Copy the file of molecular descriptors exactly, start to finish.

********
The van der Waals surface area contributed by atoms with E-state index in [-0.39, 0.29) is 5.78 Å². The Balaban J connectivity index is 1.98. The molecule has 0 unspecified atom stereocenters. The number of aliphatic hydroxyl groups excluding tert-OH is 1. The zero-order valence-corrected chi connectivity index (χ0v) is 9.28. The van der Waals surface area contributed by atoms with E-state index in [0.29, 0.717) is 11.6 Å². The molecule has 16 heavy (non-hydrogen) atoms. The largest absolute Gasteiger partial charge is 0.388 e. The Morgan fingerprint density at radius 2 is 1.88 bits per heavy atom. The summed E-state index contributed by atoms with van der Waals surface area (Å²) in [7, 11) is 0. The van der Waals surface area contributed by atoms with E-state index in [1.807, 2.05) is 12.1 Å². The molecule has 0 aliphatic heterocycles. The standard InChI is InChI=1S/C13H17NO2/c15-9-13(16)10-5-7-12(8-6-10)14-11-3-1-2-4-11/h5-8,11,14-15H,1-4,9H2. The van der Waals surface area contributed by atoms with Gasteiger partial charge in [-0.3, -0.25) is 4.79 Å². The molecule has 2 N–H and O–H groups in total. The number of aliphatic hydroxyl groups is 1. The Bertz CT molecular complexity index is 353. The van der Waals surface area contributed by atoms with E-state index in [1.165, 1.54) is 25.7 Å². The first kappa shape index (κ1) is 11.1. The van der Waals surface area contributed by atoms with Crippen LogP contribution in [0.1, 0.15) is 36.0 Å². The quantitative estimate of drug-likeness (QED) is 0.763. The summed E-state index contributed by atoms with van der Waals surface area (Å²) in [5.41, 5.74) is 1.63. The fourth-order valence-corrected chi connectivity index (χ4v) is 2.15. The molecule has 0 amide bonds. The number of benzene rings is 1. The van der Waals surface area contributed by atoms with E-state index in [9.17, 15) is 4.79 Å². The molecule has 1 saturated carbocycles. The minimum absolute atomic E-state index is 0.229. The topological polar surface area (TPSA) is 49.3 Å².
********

The van der Waals surface area contributed by atoms with E-state index in [-0.39, 0.29) is 5.78 Å². The Balaban J connectivity index is 1.98. The molecule has 0 unspecified atom stereocenters. The number of aliphatic hydroxyl groups excluding tert-OH is 1. The zero-order valence-corrected chi connectivity index (χ0v) is 9.28. The van der Waals surface area contributed by atoms with E-state index in [0.29, 0.717) is 11.6 Å². The molecule has 16 heavy (non-hydrogen) atoms. The largest absolute Gasteiger partial charge is 0.388 e. The Morgan fingerprint density at radius 2 is 1.88 bits per heavy atom. The summed E-state index contributed by atoms with van der Waals surface area (Å²) in [7, 11) is 0. The van der Waals surface area contributed by atoms with E-state index in [1.807, 2.05) is 12.1 Å². The molecule has 0 aliphatic heterocycles. The standard InChI is InChI=1S/C13H17NO2/c15-9-13(16)10-5-7-12(8-6-10)14-11-3-1-2-4-11/h5-8,11,14-15H,1-4,9H2. The van der Waals surface area contributed by atoms with Gasteiger partial charge in [-0.3, -0.25) is 4.79 Å². The molecule has 2 N–H and O–H groups in total. The number of aliphatic hydroxyl groups is 1. The Bertz CT molecular complexity index is 353. The van der Waals surface area contributed by atoms with E-state index in [1.165, 1.54) is 25.7 Å². The first kappa shape index (κ1) is 11.1. The van der Waals surface area contributed by atoms with Crippen LogP contribution in [0.1, 0.15) is 36.0 Å². The quantitative estimate of drug-likeness (QED) is 0.763. The summed E-state index contributed by atoms with van der Waals surface area (Å²) in [5.41, 5.74) is 1.63. The fourth-order valence-corrected chi connectivity index (χ4v) is 2.15. The molecule has 0 amide bonds. The number of benzene rings is 1. The van der Waals surface area contributed by atoms with E-state index in [9.17, 15) is 4.79 Å². The molecule has 1 saturated carbocycles. The minimum absolute atomic E-state index is 0.229. The topological polar surface area (TPSA) is 49.3 Å².